"She said how much she had enjoyed judo when she was in the Army – she has a lot of respect for the sport and was talking about the discipline, skill and coordination you need in judo.
"She also told us about her memories of the 2000 Olympics in Sydney, when the only other sport she watched apart from athletics was judo. She said she had felt really elated watching Kate Howey earn her silver medal."
Cox's departure from a sport in which she had earned her black belt as a 15-year-old caused something of a stir. It was not the first time she had raised eyebrows in sport, however.
As a 10-year-old living in Rochdale she was captain of her school's rugby league side and was due to play at Wembley in the traditional 'schoolboys' curtain-raiser to the Challenge Cup final – only to find her path blocked by the North West Counties Schools Rugby League board. Because she was not a boy...
Cox wrote a letter of protest to the Women's Sports Foundation, and earned coverage in the national media. After public outrage the ruling was rescinded, and she made Wembley history as the first female to play rugby league there, earning a mention in the Guinness Book of Records.
But if Cox was ready to step away from the sport, the gathering excitement of London 2012 was largely responsible for her return.
"I was drawn back to judo by the prospect of a home Olympics – and there was also a feeling of unfinished business," she said.
"For me, coming back to the sport after such a long time out has been like getting a new lease of life.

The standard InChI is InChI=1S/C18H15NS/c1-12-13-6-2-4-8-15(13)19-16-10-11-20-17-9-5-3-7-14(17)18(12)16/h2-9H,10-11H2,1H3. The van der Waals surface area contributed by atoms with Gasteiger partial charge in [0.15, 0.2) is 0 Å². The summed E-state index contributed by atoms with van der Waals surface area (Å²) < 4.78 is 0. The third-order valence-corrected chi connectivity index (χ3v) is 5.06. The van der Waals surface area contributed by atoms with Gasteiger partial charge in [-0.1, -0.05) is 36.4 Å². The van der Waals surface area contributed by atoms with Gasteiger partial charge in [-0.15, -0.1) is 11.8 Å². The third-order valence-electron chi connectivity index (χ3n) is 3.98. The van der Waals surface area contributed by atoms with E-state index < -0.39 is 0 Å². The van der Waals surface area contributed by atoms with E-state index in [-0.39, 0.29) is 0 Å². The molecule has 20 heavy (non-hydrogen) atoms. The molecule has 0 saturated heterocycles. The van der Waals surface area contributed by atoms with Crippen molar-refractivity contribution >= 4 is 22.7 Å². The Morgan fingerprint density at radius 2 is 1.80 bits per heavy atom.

"Taking the time out made me realise how much I really loved the sport. I came back with a renewed hunger to do well. I understand the sport more now, and how I can help myself and others in the sport.
"It was satisfying to get a medal at the test event – it was a very good feeling inside to be doing well at the venue where the Olympics will be held. It felt like a very useful experience."
"It was great for the squad to be able to hear from someone like Kelly," a British Judo spokesman told insidethegames. "There was a big spread in terms of experience – some of our judo players have appeared at several Games while there were others like Hayley Willis, for whom it is all new."
Willis, from Dagenham, had to make an early exit from the training day to get back to school in Stratford – where she was due to sit a French exam.
Britain, as host nation, already has a full complement of 14 places in the Olympic judo discipline, but the selectors will still have some difficult choices to make in some weight categories, given that there will only be one representative in each at London 2012.
Cox, however, has made the -52kg category her own. And she intends to make the most of her second Olympic opportunity.
Mike Rowbottom, one of Britain's most talented sportswriters, has covered the past five Summer and four Winter Olympics for The Independent. Previously he has worked for the Daily Mail, The Times, The Observer, the Sunday Correspondent and The Guardian. He is now chief feature writer for insidethegames. Rowbottom's Twitter feed can be accessed here.